Mark proved the truth of those compliments on the gridiron as well. Coach John Barbati gushed that Mark was “the catalyst for the whole offense; he made everything happen:’ As a junior starter at quarterback, he passed for over 1000 yards, connecting for eleven passing touchdowns and running for four more. He was strong-armed, smart, and quick; as Barbati noted, “he has great footwork and a fine `escapability’ from defenses . . . We’ve never had one better than Mark:’ His senior year numbers prove the point – touted by the Boston press as “one of the best quarterbacks in the region,” Mark passed for fourteen touchdowns and 1300 yards, as well as gaining more than 350 yards on the ground and garnering four rushing scores. His best game, perhaps, came against Burlington, as he passed for 200 yards and an astonishing five TDs – tacking on four extra points to boot – in a 46-13 rout. Dean Sacca, Mark’s favorite target in the receiving corps as well as a hockey line mate (and now the WHS varsity hockey coach), recalls that “he was the leader, the go-to guy. He had a great attitude both on and off the field, and his physical skills were just tremendous. Along with Tom Dicker, he’s one of the top two male athletes to come out of WHS in recent years.”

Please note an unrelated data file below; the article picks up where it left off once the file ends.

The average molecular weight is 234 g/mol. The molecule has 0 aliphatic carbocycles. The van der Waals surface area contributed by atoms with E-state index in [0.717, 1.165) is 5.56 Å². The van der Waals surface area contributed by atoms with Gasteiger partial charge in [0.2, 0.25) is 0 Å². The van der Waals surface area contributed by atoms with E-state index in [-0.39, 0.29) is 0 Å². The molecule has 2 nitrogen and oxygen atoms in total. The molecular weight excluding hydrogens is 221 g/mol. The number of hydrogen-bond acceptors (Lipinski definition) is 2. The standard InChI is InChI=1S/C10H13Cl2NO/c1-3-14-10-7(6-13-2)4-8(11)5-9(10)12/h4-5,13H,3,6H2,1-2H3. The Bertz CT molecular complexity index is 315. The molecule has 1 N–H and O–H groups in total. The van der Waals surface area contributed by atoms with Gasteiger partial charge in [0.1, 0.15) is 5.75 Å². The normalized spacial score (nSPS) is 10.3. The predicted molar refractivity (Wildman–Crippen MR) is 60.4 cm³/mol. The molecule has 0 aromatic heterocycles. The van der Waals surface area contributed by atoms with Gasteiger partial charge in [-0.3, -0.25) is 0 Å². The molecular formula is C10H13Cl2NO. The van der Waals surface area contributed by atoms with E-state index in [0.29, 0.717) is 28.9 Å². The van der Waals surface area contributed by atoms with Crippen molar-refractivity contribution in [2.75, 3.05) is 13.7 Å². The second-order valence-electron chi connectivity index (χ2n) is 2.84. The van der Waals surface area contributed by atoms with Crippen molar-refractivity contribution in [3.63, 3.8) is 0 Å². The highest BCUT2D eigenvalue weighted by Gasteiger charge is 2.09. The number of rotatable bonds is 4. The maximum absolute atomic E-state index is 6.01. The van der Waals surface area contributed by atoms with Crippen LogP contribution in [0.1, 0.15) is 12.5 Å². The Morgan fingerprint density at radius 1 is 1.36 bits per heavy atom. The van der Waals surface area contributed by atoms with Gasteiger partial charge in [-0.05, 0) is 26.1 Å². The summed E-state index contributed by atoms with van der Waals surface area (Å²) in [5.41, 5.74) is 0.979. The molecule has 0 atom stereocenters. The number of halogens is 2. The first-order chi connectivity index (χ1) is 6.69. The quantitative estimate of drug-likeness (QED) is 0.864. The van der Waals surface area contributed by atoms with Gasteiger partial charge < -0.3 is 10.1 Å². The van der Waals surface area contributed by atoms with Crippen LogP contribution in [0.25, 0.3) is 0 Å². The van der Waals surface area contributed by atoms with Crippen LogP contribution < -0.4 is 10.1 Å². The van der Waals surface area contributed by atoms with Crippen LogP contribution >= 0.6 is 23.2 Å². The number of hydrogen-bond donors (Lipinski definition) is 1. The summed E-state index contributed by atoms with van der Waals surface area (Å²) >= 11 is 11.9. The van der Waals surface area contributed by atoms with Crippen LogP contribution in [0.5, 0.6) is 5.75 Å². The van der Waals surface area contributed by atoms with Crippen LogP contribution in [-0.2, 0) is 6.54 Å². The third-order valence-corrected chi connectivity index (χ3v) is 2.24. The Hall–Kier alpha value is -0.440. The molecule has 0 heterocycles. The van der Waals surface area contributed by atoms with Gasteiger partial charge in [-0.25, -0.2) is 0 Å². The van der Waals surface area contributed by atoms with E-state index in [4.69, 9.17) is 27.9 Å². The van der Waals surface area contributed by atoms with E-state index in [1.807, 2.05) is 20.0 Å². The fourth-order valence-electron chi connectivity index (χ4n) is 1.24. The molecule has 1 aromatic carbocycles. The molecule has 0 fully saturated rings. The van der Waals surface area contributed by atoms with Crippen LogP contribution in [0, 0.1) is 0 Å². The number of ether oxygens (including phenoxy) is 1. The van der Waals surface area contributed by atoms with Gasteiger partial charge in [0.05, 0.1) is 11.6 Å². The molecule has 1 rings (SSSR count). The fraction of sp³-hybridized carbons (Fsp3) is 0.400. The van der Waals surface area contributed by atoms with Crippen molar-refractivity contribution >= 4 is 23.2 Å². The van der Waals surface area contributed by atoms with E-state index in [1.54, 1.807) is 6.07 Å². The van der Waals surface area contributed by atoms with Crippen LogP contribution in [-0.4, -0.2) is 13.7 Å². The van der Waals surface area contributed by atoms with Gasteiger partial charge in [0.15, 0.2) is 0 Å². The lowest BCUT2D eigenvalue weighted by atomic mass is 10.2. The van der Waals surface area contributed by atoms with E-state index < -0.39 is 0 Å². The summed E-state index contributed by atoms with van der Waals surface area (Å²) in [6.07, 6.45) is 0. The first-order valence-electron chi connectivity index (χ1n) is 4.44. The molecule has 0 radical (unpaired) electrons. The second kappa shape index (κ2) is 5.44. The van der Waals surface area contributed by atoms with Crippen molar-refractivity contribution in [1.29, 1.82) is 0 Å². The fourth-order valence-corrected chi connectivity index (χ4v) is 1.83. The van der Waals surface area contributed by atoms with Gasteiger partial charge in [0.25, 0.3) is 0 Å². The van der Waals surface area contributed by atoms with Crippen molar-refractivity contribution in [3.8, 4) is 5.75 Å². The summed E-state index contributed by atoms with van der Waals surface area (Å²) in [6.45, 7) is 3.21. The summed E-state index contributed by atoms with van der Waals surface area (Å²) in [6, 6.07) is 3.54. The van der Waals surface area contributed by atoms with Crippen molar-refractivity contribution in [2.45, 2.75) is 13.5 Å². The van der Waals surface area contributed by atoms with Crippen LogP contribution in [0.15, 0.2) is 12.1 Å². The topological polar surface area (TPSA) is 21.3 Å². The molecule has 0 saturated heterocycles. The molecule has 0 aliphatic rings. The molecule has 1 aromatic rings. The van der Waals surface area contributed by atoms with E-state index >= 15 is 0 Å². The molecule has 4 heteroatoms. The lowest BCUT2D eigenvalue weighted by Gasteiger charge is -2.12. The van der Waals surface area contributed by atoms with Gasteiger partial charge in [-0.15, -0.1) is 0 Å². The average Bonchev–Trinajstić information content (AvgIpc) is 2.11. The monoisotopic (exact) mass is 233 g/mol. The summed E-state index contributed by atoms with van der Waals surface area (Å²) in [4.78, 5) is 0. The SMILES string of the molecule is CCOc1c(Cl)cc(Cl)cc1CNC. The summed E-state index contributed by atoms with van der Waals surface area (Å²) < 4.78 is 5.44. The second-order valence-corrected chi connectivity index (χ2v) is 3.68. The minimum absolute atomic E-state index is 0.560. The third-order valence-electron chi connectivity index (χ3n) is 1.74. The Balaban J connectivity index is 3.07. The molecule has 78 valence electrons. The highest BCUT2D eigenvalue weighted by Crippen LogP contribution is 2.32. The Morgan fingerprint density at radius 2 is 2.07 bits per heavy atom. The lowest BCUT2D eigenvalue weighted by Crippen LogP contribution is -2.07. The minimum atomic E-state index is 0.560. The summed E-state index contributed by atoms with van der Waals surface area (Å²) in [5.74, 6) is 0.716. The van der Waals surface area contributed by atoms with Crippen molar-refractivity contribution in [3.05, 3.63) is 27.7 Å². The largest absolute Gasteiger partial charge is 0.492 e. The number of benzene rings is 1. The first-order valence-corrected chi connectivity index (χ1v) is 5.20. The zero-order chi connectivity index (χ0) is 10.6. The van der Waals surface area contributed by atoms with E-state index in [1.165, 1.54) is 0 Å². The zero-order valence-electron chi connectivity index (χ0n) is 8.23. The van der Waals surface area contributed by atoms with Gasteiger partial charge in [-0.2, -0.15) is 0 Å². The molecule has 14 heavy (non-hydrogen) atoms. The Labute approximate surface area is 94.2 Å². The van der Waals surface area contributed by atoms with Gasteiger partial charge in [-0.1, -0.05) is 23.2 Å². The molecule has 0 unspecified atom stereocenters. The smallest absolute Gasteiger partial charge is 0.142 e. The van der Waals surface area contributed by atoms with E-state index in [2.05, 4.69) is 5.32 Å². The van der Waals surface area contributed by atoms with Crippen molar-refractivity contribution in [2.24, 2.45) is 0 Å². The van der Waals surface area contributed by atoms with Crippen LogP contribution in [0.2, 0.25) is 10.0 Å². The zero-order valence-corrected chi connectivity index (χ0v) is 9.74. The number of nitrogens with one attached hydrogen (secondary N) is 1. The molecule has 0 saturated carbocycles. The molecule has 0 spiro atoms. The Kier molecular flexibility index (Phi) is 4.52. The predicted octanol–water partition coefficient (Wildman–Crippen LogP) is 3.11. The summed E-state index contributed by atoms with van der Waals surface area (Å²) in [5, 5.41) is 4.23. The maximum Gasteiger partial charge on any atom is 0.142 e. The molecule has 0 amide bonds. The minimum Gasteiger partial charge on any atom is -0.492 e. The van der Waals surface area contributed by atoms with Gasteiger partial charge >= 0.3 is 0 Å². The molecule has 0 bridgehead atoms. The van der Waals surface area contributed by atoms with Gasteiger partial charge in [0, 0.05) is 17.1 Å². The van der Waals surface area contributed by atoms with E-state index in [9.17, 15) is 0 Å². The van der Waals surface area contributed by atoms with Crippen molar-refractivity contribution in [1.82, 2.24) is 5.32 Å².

An honors student, Mark was heavily recruited by a wide variety of top-notch colleges. He elected to go to Princeton, where he decided to concentrate on just one sport in order to maintain his academic focus – and succeeded on both counts. He continued to shine in Ivy League hockey action, captaining the Tiger squad his senior year and earning distinction as the team’s most valuable player. And his classroom performance vaulted him into a flourishing career as a financial planner with American Express.
Mark remains grateful for all the guidance he has received throughout his career. With little prompting he pays tribute to all his coaches across the seasons and the years. He gives special mention to youth hockey coach Jim Veiking. “I owe a lot to him;’ he recalls; “I always wanted to measure up to his standards:’ In tennis, too, Mark was a product of Watertown’s municipal recreational programs, and he gives similar credit for his maturation in that sport to WHS Coach Frank DiMascio. “He had the perfect temperament for a tennis coach: he was affable, encouraging, and made the game fun.” Fun, and a winner: it should be noted that this team as well, with Mark at first singles, qualified for the state tourney his senior season.
Fun, and a winner – those two attributes seem to sum up nicely Mark’s approach to athletics, and the results that have accrued. The Hall welcomes him as its youngest member, but as one who has achieved beyond his years and whose accomplishments and character are worthy of commendation.